Asked to define what gives a building “heritage value,” most of us will probably start with the physical components: the essential details of form, design, style and construction. These are, literally, the building blocks of architectural heritage. But the reason we care about them is because of the stories they tell, about the people who created them and the ones that used them, all the way down to the present moment. Architectural heritage is only partly about buildings; mostly, it’s about people.
This is a story about the University of Saskatchewan: its history, its spaces and its people, and how they all connect within the wider communities that surround it. Some of this story is true and some is not. That’s how stories work.
The University campus was built in several stages, with the oldest buildings completed just before the First World War. Things slowed down considerably during the war itself, but picked up with a vengeance afterwards. By 1930, when the Depression brought everything to a shuddering halt, the U of S had fourteen buildings, most built in the Collegiate Gothic style, chosen because of its historical connection to the great campuses of Europe and because it was pretty. University President Walter Murray and others had toured a number of campuses looking for inspiration and been particularly enchanted with Washington University (in St. Louis, oddly enough) which became the inspiration for the original Campus Plan.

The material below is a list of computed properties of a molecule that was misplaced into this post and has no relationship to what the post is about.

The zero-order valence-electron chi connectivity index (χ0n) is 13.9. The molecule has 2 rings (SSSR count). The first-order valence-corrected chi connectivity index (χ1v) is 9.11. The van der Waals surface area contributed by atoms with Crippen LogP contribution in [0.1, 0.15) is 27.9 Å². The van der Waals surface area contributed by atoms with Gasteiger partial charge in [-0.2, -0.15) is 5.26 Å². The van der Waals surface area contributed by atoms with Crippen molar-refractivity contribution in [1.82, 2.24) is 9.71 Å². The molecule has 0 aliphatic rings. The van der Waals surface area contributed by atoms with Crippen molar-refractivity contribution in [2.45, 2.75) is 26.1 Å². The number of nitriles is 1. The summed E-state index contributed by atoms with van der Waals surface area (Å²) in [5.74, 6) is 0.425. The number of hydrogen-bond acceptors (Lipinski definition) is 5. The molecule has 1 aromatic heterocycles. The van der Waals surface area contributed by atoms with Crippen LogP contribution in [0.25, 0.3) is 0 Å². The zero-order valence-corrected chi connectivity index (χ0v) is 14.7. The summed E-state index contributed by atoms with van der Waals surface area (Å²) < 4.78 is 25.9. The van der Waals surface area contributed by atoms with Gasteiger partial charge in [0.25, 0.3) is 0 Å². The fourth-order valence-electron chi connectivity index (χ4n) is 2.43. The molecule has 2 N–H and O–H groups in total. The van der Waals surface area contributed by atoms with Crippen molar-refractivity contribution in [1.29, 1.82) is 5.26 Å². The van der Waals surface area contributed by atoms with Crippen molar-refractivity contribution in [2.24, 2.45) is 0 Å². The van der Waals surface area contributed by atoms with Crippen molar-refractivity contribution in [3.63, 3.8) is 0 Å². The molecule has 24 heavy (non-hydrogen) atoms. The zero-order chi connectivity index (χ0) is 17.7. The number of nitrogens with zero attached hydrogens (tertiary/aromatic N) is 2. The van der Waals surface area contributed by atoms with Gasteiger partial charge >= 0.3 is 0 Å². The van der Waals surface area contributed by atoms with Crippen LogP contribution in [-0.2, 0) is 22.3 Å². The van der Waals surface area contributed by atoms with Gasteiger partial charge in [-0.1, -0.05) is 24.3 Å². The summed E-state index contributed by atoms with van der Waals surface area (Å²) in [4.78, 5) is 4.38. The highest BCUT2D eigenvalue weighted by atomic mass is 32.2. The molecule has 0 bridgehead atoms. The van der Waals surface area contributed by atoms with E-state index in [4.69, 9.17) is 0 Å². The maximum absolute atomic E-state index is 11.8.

When we imagine the University of Saskatchewan, these are usually what we’re thinking of. Constructed mostly from greystone—a locally-sourced dolomitic limestone—they are beautiful and mediaeval-looking, festooned with arches and crenellations, buttresses and bay windows, with decorative carvings and other architectural knick-knacks too numerous to detail. They include the College Building (now the Peter MacKinnon Building) at the top of the Bowl, Thorvaldson (the erstwhile Chemistry Building); Qu’appelle Hall and Saskatchewan Hall, the President’s Residence, the Faculty Club and others.
Click here to read the full article, originally published by Prairies North, on the heritage buildings of USask.